Press "Enter" to skip to content

Anniversary honors commitment to student journalism

Ellie Rushing, Editor-In-Chief

If you take a tourist to a Florida beach, you may warn them of sandspurs, the small inconspicuous plants producing irritating burrs that latch onto skin or fur. Stubborn and reluctant, they cannot be removed without being addressed carefully and thoughtfully.

Students and administrators may mention the same word to visitors exploring Rollins’ campus, but they are not talking about the plant—they mean the College’s student newspaper, which as of 2019, has served its community for 125 years.

The Sandspur has embodied everything about its modeled plant since its founding in 1894. Our student staff, otherwise called “Sandspurians,” enjoy covering Rollins students’ and staffs’ experiences. When we learn about issues or injustices, we stick to them, acting like annoying little burrs until the issues are properly addressed.

This quasquicentennial is more than just an anniversary. It is a commitment to student journalism, freedom of speech, institutional accountability and success. Student newspapers are the backbone of America’s higher education system, and ours became the core of Rollins when it was founded.

The Sandspur has assumed a new and improved role on campus. If you ask my staffers, they will tell you getting here was far from easy—it required Sunday and Wednesday night workshops, late-night phone calls, intense review sessions, and physical audits. All of this was necessary to bring The Sandspur’s journalistic excellence up to a higher standard and give the campus the information it desperately needs.

I hope that you have noticed our work. Student journalists do not ask for much, especially recognition—we write stories and pursue investigations for the good of the community—but on this major anniversary, our staff deserves it. If you have not noticed it, I have.

We broke stories about the inequalities facing our women’s softball team, which did not have a locker room and was forced to watch as the baseball team’s field and locker room underwent a multi-million dollar renovation. As of this January, the team now has a locker room and a safe space to convene.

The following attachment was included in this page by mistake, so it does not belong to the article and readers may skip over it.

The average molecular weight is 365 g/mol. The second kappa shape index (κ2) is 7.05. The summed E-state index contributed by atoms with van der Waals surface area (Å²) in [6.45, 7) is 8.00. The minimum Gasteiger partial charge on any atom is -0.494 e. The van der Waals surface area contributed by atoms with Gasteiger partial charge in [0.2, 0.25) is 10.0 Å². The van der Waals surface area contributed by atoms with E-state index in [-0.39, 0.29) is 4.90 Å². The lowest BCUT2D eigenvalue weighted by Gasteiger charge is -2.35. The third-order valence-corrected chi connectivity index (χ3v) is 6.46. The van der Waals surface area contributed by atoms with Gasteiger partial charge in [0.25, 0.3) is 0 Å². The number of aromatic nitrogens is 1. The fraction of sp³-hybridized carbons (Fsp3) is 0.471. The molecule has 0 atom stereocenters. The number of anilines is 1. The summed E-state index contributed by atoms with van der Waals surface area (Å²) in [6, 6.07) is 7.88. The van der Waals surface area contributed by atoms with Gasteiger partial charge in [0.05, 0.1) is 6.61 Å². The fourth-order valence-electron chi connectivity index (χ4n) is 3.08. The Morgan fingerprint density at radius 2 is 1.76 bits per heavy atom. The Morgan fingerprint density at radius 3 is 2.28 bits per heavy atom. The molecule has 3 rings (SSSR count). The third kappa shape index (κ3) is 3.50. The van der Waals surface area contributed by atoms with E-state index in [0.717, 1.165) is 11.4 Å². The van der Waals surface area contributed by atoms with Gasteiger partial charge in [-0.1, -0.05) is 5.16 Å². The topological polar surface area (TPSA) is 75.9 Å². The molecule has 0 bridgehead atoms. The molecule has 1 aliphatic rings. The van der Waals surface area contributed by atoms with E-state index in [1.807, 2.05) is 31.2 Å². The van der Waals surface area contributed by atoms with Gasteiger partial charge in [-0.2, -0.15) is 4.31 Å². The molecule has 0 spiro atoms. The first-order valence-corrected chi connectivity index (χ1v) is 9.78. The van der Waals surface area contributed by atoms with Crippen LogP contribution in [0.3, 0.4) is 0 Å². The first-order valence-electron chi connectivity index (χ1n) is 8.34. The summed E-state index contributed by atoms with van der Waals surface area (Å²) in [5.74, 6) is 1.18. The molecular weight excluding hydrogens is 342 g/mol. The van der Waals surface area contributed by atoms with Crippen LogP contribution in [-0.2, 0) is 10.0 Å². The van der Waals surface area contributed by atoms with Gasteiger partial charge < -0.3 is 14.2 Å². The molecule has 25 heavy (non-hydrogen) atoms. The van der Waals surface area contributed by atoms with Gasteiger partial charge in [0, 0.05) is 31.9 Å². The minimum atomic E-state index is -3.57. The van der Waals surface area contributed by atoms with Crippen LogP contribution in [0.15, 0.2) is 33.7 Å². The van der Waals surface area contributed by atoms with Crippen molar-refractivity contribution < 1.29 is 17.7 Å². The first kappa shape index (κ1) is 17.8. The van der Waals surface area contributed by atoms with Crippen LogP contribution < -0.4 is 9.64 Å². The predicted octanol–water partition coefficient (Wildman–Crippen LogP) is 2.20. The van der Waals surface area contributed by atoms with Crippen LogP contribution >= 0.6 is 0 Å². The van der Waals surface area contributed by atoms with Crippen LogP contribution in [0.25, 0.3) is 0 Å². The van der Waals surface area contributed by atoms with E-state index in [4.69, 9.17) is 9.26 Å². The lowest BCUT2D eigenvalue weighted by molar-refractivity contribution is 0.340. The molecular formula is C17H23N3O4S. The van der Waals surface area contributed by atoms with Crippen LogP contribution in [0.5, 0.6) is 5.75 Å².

We dove into the various accessibility issues plaguing our historic campus and how they affect students with disabilities. Now, the college is hiring a firm to audit the campus and see what can be improved.

Students from the Lucy Cross Center were concerned when various positions for the women’s center were being eliminated. We uncovered the changes, and now a council is creating a task force to evaluate where gender equity stands within the College.

These are just three examples that stand out, and every byline and story in between holds meaning. Yet, there is still so much that we have missed. With an editorial staff of approximately eight full-time students, we cannot get to everything. That pains us, but we are working on expansion and connecting with the corners of the campus we have not reached. 

It is also worth noting that this coverage and impact not only represents our staff’s work, but the College’s ability to respond to students’ needs. The stories are one thing, but the fact that change was instituted afterwards is another.

At the end of it, our staff could not be here without all of your support. Thank you for reading, supporting, and trusting us to be your campus news source for the past 125 years. The Sandspur will continue to reach for excellence and stick to any issue that comes its way. 

Be First to Comment

Leave a Reply

Your email address will not be published.